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  • Writer's pictureLauren & Jemma

Happy New Year from the Atlantic!

Happy new year everyone, no sore heads here. Only sore bums and hands (claws). Our crazy New Year’s Eve consisted of a treat of a fruit pot each and a mint tea....we know how to party out here. Life at sea is slowly getting easier and dare we say we’ve had some fun.

It’s fair to say that the last 21 days have been full of highs and low. But definitely more highs than lows. Lows being power failures, calm water and no wind, salt sores, bruises, sea sickness and claw hands. Highs being whales, sharks, wildlife and generally appreciating and laughing that we are actually in the middle of nowhere.

Our conversation is now getting pretty dire. We have exhausted most topics and laugh at the complete rubbish that we find ourselves chatting about. We recognise we are both going slightly delusional and will definitely need to work on social skills quite quickly upon our return.

We are now having to clean the barnacles off the bottom of the boat more regularly, a task we both still dread. Whilst one of us is in the water, the other stops rowing and is on shark watch on deck. Previously we haven’t seen any fish whilst doing so, but we now seem to have built up a little following - 2 tiny zebra striped fish now appear to have moved in under the boat. Although seemingly harmless, we have quickly learnt that said fish get quite angry when ‘their’ barnacles are removed. They then apparently spread word to their larger fish friends and moments later there appears to be a small audience of tuna or such like attracted to the boat. It’s amazing how quickly they seem to appear out of the abyss and always reiterates the importance of our main trip motto - ‘remain calm’!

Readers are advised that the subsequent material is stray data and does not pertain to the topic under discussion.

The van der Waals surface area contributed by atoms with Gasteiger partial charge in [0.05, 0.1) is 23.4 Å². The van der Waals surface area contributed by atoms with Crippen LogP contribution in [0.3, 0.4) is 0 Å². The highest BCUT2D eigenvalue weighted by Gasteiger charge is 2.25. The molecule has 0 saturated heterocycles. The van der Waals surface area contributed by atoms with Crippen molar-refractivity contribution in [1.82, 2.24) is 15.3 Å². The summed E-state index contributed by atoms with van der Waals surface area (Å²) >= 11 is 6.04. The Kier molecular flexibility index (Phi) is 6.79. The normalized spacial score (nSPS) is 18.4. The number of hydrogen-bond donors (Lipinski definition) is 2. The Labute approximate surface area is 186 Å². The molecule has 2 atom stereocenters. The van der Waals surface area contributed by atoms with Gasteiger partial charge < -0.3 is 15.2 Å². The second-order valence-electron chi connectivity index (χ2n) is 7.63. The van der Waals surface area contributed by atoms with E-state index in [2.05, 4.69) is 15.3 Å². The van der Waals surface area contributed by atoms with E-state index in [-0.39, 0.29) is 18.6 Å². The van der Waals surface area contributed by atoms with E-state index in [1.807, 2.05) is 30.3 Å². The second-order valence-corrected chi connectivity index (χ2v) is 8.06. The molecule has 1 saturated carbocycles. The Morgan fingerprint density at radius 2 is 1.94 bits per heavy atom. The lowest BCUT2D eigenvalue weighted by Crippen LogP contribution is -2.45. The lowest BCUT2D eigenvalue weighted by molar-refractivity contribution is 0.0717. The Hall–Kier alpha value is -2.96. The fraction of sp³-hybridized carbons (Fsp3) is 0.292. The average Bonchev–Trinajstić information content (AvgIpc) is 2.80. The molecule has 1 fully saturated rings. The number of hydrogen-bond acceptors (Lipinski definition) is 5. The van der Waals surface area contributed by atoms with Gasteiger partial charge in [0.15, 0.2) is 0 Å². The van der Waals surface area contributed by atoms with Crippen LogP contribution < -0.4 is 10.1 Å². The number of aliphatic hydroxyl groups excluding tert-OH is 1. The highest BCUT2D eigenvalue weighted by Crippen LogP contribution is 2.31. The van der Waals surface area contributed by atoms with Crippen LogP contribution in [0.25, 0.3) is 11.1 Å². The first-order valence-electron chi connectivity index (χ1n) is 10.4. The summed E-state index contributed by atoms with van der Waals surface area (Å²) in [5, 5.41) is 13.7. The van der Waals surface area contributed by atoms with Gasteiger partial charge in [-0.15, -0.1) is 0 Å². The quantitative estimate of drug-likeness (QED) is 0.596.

Our food is playing a massive part of our every day and is solely thought of as fuel. From dusk till dawn we don’t stop snacking. Crisps, chocolate, raisins, biltong, biscuits, sweets....the list goes on.

A typical dehydrated meal made from food waste

When leaving for the trip, people asked if we were nervous. One big worry for us was if we had dehydrated the food well enough and therefore have enough for our time at sea. If you have seen Lauren on an empty stomach and without food, you’ll know it’s definitely a Mayday situation. Thankfully the food is fine and we are enjoying trying each new meal we pick out of the hatch. However, the dreams and endless conversations we have had about fresh fruit platters, bacon sandwiches and random cravings is getting silly now. It’s definitely made us realise how lucky we are with our choice of food everyday and just how precious food is.

Second to that, water. We had a minor power failure over Christmas and were having to hand pump our water instead of using our solar powered electric water maker. The hand pump produces about 3 litres of water per hour. It turns out that spending your off-time pumping water, is definitely not ideal.

The weather has been painfully slow. The Atlantic currently resembles more of a pond than an ocean. The last few days has seen us with no wind, no waves and no shade. We hope the weather will turn this week. As the weather has been so poor, we have adapted our rowing routine to enable us to row more hours together in these slow conditions, unfortunately resulting in less time for sleep.

We continue to have a love hate relationship with our cabin - It’s damp, cosy, sweaty, hot and cold. For that reason, we have renamed it “the chokey”. Recently we have spent as little time as possible in there, in preference for napping on deck. This has resulted in a beautiful golden tan for Lauren and a more sunset red for Jemma.

We have been lucky (so far!) with aches, pains and injuries. Claw hand is setting in and we struggle to open our hands fully after more than a couple hours of sleep. It’s quite fun to watch the other try to open the cabin door when this happens.

The evenings remain our favourite time - usually cooler and with faster conditions. The sky starts with a blank dark canvas and by 2am is filled with a show of light.....stars, satellites, falling stars, shooting stars and we get front row seats.

A couple of nights ago, we had a whale visit the boat at around 1am. Hearing it’s big burst of water and then grabbing our head torch to make out it’s large self. We’ve been so lucky with wildlife encounters so far and we hope it continues.


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